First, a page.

Party is over for holiday rental houses

A reprieve is in sight for neighbours of anti-social holiday houses who have come to dread weekends and longer breaks.

Without any fanfare, a Code of Conduct developed by the NSW Office of Fair Trading to govern the operation of short term holiday rentals has been passed by State Parliament.

It is hoped the long awaited Code, which comes into effect on 10 April, will provide a framework for ending anti-social behaviour in so-called party houses.

Until now, there has been very little that councils could do to address neighbour’s concerns, as they have no ability to deal with the major complaints, usually noise and bad behaviour.

While the new rules are not yet available online, they are expected to follow the draft Code of Conduct announced last year.

Under that regime anyone can lodge a complaint, against specific guests, hosts or a premises, with the Commissioner for Fair Trading.

If the Commissioner determines that the complaint is valid, they may issue a written warning notice; issue a direction to stop acting in a manner relevant to the complaint; record a strike; or record a host or guest on the Exclusion Register.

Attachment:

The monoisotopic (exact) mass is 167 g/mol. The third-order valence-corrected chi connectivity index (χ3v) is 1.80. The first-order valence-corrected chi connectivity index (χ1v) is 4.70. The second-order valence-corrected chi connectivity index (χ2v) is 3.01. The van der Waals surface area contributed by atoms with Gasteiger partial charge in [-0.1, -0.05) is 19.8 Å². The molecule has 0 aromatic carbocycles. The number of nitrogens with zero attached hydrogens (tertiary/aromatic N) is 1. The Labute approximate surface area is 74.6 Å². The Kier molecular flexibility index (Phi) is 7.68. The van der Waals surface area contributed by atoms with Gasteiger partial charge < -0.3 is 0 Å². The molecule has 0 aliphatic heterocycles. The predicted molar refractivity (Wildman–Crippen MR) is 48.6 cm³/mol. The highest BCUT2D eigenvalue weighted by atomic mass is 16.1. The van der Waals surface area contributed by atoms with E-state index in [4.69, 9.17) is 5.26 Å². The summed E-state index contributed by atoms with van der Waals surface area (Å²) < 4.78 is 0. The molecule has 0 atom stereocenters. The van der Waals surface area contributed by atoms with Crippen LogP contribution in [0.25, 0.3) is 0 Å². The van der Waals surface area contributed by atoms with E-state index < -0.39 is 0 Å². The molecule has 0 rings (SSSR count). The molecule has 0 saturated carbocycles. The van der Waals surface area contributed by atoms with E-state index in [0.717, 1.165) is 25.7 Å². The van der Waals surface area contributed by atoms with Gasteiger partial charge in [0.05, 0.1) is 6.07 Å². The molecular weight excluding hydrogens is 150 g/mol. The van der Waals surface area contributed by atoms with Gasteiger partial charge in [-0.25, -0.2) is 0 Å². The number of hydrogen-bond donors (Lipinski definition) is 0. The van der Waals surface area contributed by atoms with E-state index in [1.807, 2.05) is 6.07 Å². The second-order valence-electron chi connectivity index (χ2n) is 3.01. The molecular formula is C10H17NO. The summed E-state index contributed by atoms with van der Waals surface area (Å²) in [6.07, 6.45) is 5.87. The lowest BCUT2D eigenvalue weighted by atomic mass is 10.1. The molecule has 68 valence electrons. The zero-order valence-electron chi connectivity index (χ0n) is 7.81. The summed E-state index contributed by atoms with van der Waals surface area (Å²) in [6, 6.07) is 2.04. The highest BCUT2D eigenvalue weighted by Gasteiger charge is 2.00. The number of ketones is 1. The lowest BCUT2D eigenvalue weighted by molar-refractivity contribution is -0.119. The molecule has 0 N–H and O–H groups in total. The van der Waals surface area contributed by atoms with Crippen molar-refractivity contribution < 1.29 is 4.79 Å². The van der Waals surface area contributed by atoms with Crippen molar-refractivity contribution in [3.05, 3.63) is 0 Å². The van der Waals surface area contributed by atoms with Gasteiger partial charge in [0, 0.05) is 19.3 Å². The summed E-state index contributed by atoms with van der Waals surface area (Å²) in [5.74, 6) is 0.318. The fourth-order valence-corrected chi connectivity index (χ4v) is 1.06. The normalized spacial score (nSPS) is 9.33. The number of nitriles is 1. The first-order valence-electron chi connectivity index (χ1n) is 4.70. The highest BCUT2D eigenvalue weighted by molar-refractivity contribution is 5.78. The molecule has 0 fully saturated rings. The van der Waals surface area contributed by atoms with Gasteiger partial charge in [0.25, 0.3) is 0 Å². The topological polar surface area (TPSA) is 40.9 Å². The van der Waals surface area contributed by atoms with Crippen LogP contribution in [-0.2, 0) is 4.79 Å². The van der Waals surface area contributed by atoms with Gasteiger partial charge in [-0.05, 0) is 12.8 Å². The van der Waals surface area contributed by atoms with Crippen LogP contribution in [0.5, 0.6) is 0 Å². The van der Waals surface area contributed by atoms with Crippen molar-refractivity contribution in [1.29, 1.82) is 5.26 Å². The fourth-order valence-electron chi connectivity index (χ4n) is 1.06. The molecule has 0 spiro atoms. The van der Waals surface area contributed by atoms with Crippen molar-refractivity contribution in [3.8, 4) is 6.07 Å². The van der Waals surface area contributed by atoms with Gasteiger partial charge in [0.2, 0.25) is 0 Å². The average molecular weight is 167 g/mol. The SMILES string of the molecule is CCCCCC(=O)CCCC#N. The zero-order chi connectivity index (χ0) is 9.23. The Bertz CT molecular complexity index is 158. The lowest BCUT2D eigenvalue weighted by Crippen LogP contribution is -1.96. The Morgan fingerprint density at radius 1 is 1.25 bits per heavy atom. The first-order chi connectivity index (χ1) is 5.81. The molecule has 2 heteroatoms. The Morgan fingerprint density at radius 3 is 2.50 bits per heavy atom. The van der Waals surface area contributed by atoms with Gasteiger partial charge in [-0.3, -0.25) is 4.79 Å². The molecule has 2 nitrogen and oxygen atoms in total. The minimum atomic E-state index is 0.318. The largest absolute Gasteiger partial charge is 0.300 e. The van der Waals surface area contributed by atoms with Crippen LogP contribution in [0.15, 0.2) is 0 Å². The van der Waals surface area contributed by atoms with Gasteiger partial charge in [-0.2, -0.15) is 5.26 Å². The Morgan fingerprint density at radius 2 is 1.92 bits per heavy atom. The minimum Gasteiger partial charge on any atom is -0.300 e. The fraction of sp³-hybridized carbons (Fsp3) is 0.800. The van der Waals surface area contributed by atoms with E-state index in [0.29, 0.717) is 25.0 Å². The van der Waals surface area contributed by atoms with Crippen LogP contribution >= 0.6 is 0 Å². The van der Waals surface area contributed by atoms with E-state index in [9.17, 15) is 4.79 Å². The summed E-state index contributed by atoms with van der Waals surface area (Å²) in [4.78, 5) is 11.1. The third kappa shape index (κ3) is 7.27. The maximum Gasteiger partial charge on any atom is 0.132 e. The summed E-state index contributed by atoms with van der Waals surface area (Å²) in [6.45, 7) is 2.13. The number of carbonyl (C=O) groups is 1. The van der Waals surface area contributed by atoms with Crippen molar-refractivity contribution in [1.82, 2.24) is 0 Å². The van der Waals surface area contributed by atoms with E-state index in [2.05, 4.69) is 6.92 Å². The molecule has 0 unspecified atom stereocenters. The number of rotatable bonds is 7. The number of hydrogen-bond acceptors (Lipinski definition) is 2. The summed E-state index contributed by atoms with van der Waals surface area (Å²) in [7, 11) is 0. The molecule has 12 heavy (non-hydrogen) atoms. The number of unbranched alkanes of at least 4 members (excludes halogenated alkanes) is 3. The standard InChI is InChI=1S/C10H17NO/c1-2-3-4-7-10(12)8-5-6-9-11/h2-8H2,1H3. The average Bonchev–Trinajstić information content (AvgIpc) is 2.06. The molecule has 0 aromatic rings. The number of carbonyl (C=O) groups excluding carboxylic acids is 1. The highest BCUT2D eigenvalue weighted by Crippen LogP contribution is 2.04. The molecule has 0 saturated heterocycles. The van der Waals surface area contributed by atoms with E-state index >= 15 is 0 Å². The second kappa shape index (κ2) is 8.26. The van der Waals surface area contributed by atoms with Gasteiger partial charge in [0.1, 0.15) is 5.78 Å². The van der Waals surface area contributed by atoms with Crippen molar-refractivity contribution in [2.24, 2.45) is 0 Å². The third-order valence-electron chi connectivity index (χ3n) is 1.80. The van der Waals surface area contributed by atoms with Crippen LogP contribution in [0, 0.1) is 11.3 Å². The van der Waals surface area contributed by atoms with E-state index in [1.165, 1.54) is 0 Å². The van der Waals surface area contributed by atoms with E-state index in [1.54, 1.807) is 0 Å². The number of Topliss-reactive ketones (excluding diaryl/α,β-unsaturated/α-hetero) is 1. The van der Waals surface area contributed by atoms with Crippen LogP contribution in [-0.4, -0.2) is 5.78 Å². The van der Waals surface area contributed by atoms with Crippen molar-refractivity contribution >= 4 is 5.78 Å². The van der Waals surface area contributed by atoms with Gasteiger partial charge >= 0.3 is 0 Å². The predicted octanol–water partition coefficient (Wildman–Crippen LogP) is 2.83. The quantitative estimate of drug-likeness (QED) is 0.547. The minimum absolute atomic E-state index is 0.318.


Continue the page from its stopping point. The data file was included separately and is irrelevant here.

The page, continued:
If two strikes are recorded in a two year period the offending guest, host or premises will be recorded on the Exclusion Register.

If a guest, host or premises is recorded on the Exclusion Register, both online booking platforms (i.e. AirBNB, Stayz etc.) and traditional letting agents must not advertise the premises (or any other premises of the host), or let to the guest.

Offending guests, hosts and/or premises will remain on the Exclusion Register for a five year period.

Hosts have the responsibility to ensure they are contactable outside ordinary hours, communicate the Code of Conduct to guests, and make relevant parties, including neighbours aware they are operating short term rental accommodation.

Guests have the responsibility not to disrupt the normal life of a neighbourhood, or conduct themselves in ways that cause offence or property damage.
Full details will be posted soon at

In addition to these measures introduced by the State Government, the March Meeting of Kiama Council also resolved to take extra measures to help during what was thought was going to be a continued limbo period.

From now on, any complaints it receives from residents will be forwarded to the property owners, outlining they may need development consent if they continue to breech the LEP.

The motion also called for an education campaign for property owners and agents on appropriate behaviour, and for the investigation of whether infringement notices could be issued.

The Code of Conduct may negate the need for these extra measures, given their strong penalties.

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